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Economy Project
The New American Economy - Full Report
Tuesday, July 30 2013
Download this file (dcor.emp.memo.073013.web.pdf)Memo[July 2013 Full Report]768 Kb

“How do these jobs stack up to the cost of living?”

Americans are living in a new economy—one in which jobs do not pay enough to live on what they used to—and barley keep up with prices at the grocery store, student loan payments, and childcare expenses. Voters have moved to a post-recession understanding of how pay and prices balance out in their household budgets. Because their understanding of the economy is no longer situated in the temporary reductions of the recession but a seemingly permanent assessment about jobs, they now have very different assumptions about life chances, opportunity, income, and equity.

Read more... [The New American Economy - Full Report]
The New American Economy
Monday, July 01 2013
Download this file (dcor emp fg memo 071013 final.pdf)Memo[ ]537 Kb
Download this file ([June 2013 Economy Focus Group Presentation]978 Kb

There are emerging perceptions and understandings about how the economy now operates that can be fairly described as a New American Economy – with very different assumptions about life chances and equity.  These conclusions are very tentative, based on two working class groups in Columbus, Ohio, and two groups in Orlando with young college women and Latino voters.  This is the summary of a longer report, which we will distribute soon, but we wanted to circulate this material now.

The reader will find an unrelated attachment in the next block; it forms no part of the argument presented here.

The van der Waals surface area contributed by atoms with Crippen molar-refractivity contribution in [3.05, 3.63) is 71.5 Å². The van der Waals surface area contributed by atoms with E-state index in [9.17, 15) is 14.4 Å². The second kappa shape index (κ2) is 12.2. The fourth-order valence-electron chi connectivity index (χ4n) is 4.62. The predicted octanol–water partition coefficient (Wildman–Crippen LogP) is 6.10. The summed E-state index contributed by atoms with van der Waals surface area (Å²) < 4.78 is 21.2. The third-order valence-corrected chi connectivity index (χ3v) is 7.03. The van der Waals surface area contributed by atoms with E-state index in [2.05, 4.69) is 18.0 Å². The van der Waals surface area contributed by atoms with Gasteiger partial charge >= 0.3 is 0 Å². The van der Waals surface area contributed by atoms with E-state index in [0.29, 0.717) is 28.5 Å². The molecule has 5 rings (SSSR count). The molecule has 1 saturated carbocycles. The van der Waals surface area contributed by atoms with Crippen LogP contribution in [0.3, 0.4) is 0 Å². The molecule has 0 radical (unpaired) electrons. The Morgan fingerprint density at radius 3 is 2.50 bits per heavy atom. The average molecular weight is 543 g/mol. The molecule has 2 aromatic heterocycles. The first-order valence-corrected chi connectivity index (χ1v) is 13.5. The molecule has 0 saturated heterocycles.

The New Economy: 5 Tenets

1. People believe that American jobs have been fundamentally restructured to pay less; America is producing jobs “you can’t live off.”

  • This may be the biggest change in the perception of the economy and it dominates all other reactions. In the past, people talked about jobs paying “less” as a consequence of the Great Recession, but this change in the character of jobs is just given.
  • When they heard reports of the new jobs being created, the discussion was totally about what those jobs pay: they have had to replace “one career job” with two or more “disposable jobs”; “you have to work twice as hard to make half as much as you used to”; “how do these jobs stack up to the cost of living?”
  • Sacrifice has become part of the routine: “After we pay our bills we make sure that our children eat but there’s times my husband and I can’t afford it and we eat peanut butter, potatoes, or rice. We make sure our children are eating 4 food groups but we can’t.”